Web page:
What Joe Biden did to deceive Europe

The European Union is failing the test of the war in Ukraine because it is hemmed in.
Europe is at a loss for words.

The United States has taken for granted its transatlantic ally ever since Russia caught Europe off guard in the Ukraine. Moscow and Washington are engaging in a new form of cold war, leaving the continent both physically and symbolically out in the cold.
The European Union has disagreed on how to react to this new superpower competition, leaving it dumbfounded and destabilised. Europeans are adamant about supporting Ukraine’s struggle for freedom and independence from Russia, but they are also caught in its negative effects.

Others, like Sweden and Poland, want to accommodate America more than others, like Hungary, who wants some sort of accommodation for Russia. However, the political and economic elites of the continent want more autonomy from both.

France and Germany are enraged by the Biden administration’s cunning exploitation of the Russia alarm to promote America’s interests at the expense of their own, having long rejected US attempts to expand NATO into Ukraine.

However, America won’t let up and is pressing for a security system in Europe like to the one used during the Cold War. In Romania, where there are some 3,000 US soldiers stationed, Secretary of State Antony Blinken is in charge of a meeting of NATO’s foreign ministers as I type these words. At the 2008 NATO Summit, the US pushed hard to expand the alliance to include Ukraine, much to the chagrin of its main partners.

The Economist, an Atlanticist publication, notes that “American economic populism and geopolitical rifts undermine the long-term competitiveness of the European Union” and cautions that “the stability of the transatlantic alliance is also at stake.”

Germany is dissatisfied with US efforts to disrupt or restrict Western economic links with Moscow and Beijing because Germany has become increasingly dependent on Russia for energy and on China for exports and investments. It was the goal of German Chancellor Olaf Sholz’s visit to China earlier this month to reestablish assurance and stability in bilateral ties.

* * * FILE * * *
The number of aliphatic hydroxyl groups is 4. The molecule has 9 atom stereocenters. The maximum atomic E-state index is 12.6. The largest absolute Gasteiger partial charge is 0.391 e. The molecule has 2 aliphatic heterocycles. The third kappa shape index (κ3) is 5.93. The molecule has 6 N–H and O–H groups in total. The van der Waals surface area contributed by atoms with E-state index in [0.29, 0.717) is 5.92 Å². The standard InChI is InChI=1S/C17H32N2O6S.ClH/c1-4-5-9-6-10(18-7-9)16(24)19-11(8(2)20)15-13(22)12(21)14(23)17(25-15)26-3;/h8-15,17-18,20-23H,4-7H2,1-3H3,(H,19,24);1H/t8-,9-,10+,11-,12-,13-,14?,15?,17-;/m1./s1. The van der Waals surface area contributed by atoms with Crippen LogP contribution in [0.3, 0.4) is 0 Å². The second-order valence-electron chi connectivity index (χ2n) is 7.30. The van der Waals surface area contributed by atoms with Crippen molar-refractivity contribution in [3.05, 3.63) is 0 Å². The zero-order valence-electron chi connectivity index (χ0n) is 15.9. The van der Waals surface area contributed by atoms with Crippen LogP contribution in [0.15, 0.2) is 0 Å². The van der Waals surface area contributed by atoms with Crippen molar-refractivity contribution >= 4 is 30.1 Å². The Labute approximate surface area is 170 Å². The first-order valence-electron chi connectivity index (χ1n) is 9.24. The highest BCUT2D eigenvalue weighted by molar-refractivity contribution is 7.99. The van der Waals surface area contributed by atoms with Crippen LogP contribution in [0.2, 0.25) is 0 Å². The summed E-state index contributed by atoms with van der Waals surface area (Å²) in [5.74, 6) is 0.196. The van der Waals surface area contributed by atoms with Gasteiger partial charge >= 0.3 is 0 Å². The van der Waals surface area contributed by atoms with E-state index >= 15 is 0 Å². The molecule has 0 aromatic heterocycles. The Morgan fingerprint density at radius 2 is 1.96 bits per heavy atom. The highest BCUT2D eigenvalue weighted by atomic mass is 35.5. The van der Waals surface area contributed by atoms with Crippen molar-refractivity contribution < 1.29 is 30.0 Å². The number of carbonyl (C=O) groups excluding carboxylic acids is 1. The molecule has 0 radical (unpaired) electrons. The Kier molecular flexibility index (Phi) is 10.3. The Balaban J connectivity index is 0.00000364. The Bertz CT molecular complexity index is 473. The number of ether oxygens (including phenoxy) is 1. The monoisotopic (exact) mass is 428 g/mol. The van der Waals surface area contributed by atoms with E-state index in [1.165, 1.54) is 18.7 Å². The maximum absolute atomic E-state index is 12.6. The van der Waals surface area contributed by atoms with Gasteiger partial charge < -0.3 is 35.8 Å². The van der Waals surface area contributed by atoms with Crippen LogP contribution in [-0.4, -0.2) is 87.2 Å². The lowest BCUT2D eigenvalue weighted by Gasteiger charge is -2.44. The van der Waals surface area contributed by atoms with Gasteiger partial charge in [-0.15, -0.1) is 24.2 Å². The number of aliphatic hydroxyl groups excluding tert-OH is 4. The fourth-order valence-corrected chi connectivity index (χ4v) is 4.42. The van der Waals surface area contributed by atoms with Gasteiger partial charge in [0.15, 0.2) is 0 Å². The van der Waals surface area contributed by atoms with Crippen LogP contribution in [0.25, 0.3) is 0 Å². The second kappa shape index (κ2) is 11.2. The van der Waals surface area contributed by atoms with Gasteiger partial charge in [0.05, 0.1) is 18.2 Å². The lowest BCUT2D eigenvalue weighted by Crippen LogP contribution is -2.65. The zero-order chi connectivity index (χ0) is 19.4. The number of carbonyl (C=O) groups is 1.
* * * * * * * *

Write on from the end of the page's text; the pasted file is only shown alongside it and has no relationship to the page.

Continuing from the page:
Berlin may have been able to fill its gas reserves for this winter, but the economic situation in Germany and other parts of Europe is being harmed by the energy shortage and rising costs. It is unclear how Europe would survive 2023 with gas prices six times higher than their long-term average and considerably reduced Russian gas supply.

In fact, the lack of electricity coupled with a harsh winter might result in over 100,000 additional deaths throughout Europe, surpassing the number of military fatalities in Ukraine. However, the US charges approximately four times as much for natural gas in Europe as it does in domestic sales, rather than assisting its allies in addressing the energy issue.

Meanwhile, Biden’s populist “made-in-America” crusade is eroding transatlantic commerce while showering US business giants with hundreds of billions of dollars in subsidies, undercutting their European rivals.

All of this has prompted the Europeans to charge that America is undermining fair and free trade while profiting from the conflict and snatching away their assets. In other words, they charge it with copying China’s policies, which raises the question: who needs Beijing when you have a buddy like that?